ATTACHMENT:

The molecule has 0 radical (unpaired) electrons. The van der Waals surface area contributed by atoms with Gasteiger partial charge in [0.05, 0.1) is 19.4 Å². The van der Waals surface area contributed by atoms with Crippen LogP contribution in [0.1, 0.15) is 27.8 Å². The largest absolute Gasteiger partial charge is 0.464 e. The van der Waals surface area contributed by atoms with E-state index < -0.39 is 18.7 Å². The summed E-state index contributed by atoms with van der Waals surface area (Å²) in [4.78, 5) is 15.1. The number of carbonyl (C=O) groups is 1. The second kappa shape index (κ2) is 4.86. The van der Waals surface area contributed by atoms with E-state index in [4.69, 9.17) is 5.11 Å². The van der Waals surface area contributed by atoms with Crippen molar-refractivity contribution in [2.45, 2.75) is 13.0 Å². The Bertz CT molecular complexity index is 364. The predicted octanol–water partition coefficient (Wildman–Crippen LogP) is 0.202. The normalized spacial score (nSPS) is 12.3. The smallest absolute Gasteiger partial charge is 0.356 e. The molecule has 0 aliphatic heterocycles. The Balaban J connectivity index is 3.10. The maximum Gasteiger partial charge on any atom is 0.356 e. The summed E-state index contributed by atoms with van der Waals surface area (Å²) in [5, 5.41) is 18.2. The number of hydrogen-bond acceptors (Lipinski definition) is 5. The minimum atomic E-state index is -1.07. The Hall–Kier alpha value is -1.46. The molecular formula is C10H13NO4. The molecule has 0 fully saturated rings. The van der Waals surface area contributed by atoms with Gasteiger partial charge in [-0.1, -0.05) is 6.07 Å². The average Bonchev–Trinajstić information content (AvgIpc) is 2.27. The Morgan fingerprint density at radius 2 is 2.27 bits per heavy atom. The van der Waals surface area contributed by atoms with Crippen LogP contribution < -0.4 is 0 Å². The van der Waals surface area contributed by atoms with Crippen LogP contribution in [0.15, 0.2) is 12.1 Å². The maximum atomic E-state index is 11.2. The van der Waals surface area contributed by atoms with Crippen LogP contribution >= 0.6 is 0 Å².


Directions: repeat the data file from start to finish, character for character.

The molecule has 0 radical (unpaired) electrons. The van der Waals surface area contributed by atoms with Gasteiger partial charge in [0.05, 0.1) is 19.4 Å². The van der Waals surface area contributed by atoms with Crippen LogP contribution in [0.1, 0.15) is 27.8 Å². The largest absolute Gasteiger partial charge is 0.464 e. The van der Waals surface area contributed by atoms with E-state index < -0.39 is 18.7 Å². The summed E-state index contributed by atoms with van der Waals surface area (Å²) in [4.78, 5) is 15.1. The number of carbonyl (C=O) groups is 1. The second kappa shape index (κ2) is 4.86. The van der Waals surface area contributed by atoms with E-state index in [4.69, 9.17) is 5.11 Å². The van der Waals surface area contributed by atoms with Crippen molar-refractivity contribution in [2.45, 2.75) is 13.0 Å². The Bertz CT molecular complexity index is 364. The predicted octanol–water partition coefficient (Wildman–Crippen LogP) is 0.202. The normalized spacial score (nSPS) is 12.3. The smallest absolute Gasteiger partial charge is 0.356 e. The molecule has 0 aliphatic heterocycles. The Balaban J connectivity index is 3.10. The maximum Gasteiger partial charge on any atom is 0.356 e. The summed E-state index contributed by atoms with van der Waals surface area (Å²) in [5, 5.41) is 18.2. The number of hydrogen-bond acceptors (Lipinski definition) is 5. The minimum atomic E-state index is -1.07. The Hall–Kier alpha value is -1.46. The molecular formula is C10H13NO4. The molecule has 0 fully saturated rings. The van der Waals surface area contributed by atoms with Gasteiger partial charge in [-0.1, -0.05) is 6.07 Å². The average Bonchev–Trinajstić information content (AvgIpc) is 2.27. The Morgan fingerprint density at radius 2 is 2.27 bits per heavy atom. The van der Waals surface area contributed by atoms with Crippen LogP contribution < -0.4 is 0 Å². The van der Waals surface area contributed by atoms with Crippen LogP contribution in [0.15, 0.2) is 12.1 Å². The maximum atomic E-state index is 11.2. The van der Waals surface area contributed by atoms with Crippen LogP contribution >= 0.6 is 0 Å².